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‘Disappointing’ that Chilliwack’s transit expansion had to be put on hold again, say councillors

Council resolves to fire off letter trying to salvage funds for HandyDart service increase

Funds set aside for a transit system expansion in Chilliwack in 2023 had to be formally reallocated this week, and council members called it “disappointing.”

The $323,000 earmarked for increasing service hours on bus routes, and adding HandyDart hours will be used for road rehab instead, after the late item was added to the council agenda Tuesday afternoon.

Council voted to reallocate the money after receiving notification from the province that the transit expansion funds were being frozen, once again, for 2023.

Coun. Jeff Shields, who chairs the transportation advisory committee, called it a “real shame” that council won’t be able to make key transit system improvements this year.

Two years ago the committee started looking at the ‘Transit Future Action Plan’ for Chilliwack and FVRD, and the call by BC Transit in the plan for significant extra regular service hours, as well as $40,000 to introduce evening and Sunday hours for HandyDart riders as an example.

“Yet as we well know there is a lot of money being spent by the provincial government right now,” Shields said. “So it’s very disappointing, especially with their carbon-reducing initiatives, they never look at transit as one of those contributors to reducing carbon.”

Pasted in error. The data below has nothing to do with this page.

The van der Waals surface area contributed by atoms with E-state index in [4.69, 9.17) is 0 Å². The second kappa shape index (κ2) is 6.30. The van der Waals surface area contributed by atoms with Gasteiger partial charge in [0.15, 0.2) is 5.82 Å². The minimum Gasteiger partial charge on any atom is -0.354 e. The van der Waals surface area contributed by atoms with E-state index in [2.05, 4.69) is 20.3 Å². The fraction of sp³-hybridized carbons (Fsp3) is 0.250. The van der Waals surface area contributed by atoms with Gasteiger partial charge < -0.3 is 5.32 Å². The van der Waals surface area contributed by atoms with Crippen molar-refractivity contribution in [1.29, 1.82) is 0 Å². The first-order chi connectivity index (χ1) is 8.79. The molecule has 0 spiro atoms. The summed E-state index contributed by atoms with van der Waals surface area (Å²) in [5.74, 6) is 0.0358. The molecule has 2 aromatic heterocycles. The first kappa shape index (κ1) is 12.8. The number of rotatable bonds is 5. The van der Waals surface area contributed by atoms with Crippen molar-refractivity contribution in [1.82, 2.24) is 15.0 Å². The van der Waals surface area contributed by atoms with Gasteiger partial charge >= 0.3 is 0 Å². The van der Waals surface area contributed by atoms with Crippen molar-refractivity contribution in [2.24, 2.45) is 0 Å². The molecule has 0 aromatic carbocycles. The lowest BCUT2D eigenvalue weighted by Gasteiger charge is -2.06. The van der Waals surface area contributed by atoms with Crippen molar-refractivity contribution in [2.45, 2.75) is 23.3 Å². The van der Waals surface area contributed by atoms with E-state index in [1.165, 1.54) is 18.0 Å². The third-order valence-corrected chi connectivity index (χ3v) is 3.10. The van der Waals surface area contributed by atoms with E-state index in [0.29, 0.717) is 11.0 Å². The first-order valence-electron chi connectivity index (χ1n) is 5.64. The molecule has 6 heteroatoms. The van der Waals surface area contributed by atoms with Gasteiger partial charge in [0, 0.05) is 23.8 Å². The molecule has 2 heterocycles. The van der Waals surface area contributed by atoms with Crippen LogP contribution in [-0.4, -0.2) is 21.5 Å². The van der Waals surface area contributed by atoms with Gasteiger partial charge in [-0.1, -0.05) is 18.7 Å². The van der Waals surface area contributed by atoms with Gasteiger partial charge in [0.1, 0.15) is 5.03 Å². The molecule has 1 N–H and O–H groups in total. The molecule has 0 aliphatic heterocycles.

Coun. Chris Kloot called it “baffling and disappointing” that the province once again opted not to fund Chilliwack’s transit boost, and said a letter should be sent to the province. He echoed Coun. Shields’ disappointment, describing the expansion as “critically important” for Chilliwack, and for greenhouse gas reduction as well.

Coun. Mercer suggested firing off a letter to the local MLAs, who could go directly to their government to ask the “hard questions” and explain why they decided not to go with the transit expansion.

Mayor Ken Popove suggested that maybe they could ask that the HandyDart portion of the transit expansion to be funded on its own.

Coun. Shields agreed that should form part of the ask from the province.

“Definitely we should write the province,” Shields said, adding that HandyDart service “accommodates those with disabilities, who are our most vulnerable.”

RELATED: Transit future action plan looks to restore lost ridership

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Jennifer Feinberg

About the Author: Jennifer Feinberg

I have been a Chilliwack Progress reporter for 20+ years, covering the arts, city hall, as well as Indigenous, and climate change stories.
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